Baltimore-born film director Barry Levinson has said his new eco-horror movie, "The Bay," about a Chesapeake Bay turned deadly by environmental abuse, is "80 percent factual."
Bay scientists and one activist who've seen it say the film, which opened Friday, does touch on some very real issues affecting the bay. But they say the artistic license taken with the facts and the gore that makes it a horror movie may overwhelm any back story about what's wrong with the Chesapeake.
"They got enough science to be dangerous," said Donald Boesch, president of the University of Maryland Center for Environmental Science, who has studied coastal environments around the world. The film accurately portrays the Chesapeake as in diminished ecological health, he said, and the creatures that deliver the horror are real enough.
"Beyond that, you have to be prepared to view this as a metaphor," he concluded.
The Oscar-winning Levinson has told interviewers that while he first intended to make a documentary about the Chesapeake's woes, he opted for fiction after concluding that public television had covered the issues ably. He said he decided to inject his horror tale with factual information about the bay to make it seem more believable and to alert more people to the estuary's troubles.
"What the hell is going on in the Chesapeake Bay?" one character asks in the movie.
Though filmed in South Carolina, the movie is set in a fictional Maryland town named Claridge, a name evocative of the very real Cambridge on the Eastern Shore. The story opens with a former television news intern recalling covering the town's Fourth of July festivities, complete with a crab-eating contest, parade and fun in the water.
All is not well in the water, though. At one point, a character comments that "40 percent of the bay is a dead zone" and mentions algae, nutrient runoff and a host of other contaminants, including mercury, endocrine disruptors and Viagra. In another scene, a scientist looks at a computer screen depicting a plume of poultry waste flowing into the bay. A pile of chicken manure by the water is shown, and there's also mention of a nuclear reactor leak.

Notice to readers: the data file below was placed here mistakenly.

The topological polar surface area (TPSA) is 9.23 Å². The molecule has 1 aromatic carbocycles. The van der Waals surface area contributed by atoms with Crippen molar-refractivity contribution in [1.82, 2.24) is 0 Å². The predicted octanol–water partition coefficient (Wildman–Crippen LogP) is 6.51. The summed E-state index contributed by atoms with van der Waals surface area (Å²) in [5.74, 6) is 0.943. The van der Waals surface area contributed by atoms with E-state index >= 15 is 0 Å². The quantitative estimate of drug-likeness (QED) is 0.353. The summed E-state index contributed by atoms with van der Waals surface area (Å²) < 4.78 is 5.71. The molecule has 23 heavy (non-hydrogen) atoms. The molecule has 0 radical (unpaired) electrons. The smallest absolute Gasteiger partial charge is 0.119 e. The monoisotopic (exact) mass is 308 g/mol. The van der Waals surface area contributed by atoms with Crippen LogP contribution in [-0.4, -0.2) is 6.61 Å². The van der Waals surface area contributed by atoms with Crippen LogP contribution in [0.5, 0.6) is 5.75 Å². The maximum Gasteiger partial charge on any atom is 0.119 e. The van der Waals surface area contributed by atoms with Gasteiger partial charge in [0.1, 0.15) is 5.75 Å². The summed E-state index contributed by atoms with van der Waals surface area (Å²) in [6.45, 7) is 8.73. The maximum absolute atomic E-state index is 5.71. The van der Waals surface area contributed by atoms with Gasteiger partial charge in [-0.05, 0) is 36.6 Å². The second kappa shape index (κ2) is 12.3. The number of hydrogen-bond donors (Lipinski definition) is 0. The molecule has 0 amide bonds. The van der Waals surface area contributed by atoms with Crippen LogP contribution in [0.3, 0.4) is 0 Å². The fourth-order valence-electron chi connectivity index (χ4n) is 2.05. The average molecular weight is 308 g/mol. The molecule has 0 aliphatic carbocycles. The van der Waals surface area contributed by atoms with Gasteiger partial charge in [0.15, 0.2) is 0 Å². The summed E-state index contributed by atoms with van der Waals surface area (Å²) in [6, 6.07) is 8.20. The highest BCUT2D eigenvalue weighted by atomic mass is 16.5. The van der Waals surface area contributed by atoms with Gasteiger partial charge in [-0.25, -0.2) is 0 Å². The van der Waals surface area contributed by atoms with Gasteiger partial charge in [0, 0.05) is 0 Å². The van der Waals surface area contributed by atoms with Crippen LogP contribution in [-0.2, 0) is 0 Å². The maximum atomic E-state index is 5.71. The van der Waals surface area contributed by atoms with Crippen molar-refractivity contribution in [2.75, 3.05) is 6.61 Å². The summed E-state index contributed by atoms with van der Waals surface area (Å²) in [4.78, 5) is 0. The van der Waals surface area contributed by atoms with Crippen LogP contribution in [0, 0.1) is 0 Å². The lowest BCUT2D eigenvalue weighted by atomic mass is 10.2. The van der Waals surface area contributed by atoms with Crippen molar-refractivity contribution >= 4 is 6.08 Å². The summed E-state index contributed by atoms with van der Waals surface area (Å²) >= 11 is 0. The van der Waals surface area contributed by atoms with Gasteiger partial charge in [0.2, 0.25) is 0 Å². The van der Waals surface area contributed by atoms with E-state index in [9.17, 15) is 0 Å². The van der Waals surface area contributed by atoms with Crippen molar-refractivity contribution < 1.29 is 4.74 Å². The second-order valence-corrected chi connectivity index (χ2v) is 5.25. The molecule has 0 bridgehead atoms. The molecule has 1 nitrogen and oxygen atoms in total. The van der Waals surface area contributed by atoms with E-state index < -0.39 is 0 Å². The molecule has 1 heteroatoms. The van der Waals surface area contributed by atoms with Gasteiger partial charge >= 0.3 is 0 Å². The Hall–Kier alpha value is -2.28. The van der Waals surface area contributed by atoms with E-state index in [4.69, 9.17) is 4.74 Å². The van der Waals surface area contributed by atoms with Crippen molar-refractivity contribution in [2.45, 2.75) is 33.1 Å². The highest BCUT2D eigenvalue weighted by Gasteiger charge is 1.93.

Much of that should sound familiar to those who've followed developments in the bay. A massive "dead zone" forms every summer down the middle of the Chesapeake, where there's too little dissolved oxygen in the water for fish, crabs and oysters to survive for long. The size of the low-oxygen zone varies with the weather, but in the blistering summer of 2011, it did indeed take up nearly 40 percent of the bay, a record.
Nutrient pollution creates the dead zone, and state and federal officials say a major source is polluted runoff from farms. Poultry industry representatives dispute their culpability, however, and there's no easily traceable "plume" of chicken waste to settle the controversy, as depicted in the film. Nor have there been any significant radiation leaks reported.
Other things are backed up by fact. At one point, as doctors and health officials ponder what's in the water that's afflicting people, they show pictures of an ulcerated human leg and talk about how some people wading or swimming in the bay have gotten nasty skin infections from a deadly bacterium, Vibrio vulnificus.
"That's a real threat," Boesch said. There have been cases of serious vibrio illnesses and skin infections traced to contact in summertime with warm bay waters.
The monsters in this film aren't invisible microbes, though, but isopods, prehistoric-looking marine crustaceans with many legs. There are many species of isopod around the world, and some are parasites, commonly called "sea lice" and "sea roaches." Those found locally resemble earwigs and attach themselves to fish gills or inside fish mouths, according to Life in the Chesapeake Bay, a field guide.
Swimmers and waders will sometimes encounter them in the bay, scientists say, but they pose no real threat to people.
In the end, Boesch and other bay experts who saw the film say it skims so lightly and loosely over the facts while seeking to entertain that they don't think viewers will come away with much understanding of the bay's woes. The changes occurring here and in the world's oceans from climate change and pollution are plenty scary in reality, Boesch said.
"I would've put more science in it," said Margaret Palmer, a veteran watershed scientist and director of a University of Maryland-supported research center. "In a subtle way, I would've done more."
"I was hoping we could see a film we could use to jump-start a conversation about the bay, and what we can do," concluded Elizabeth Buckman, vice president of communications for the Chesapeake Bay Foundation, the Annapolis-based advocacy group. "I'm not sure this is it."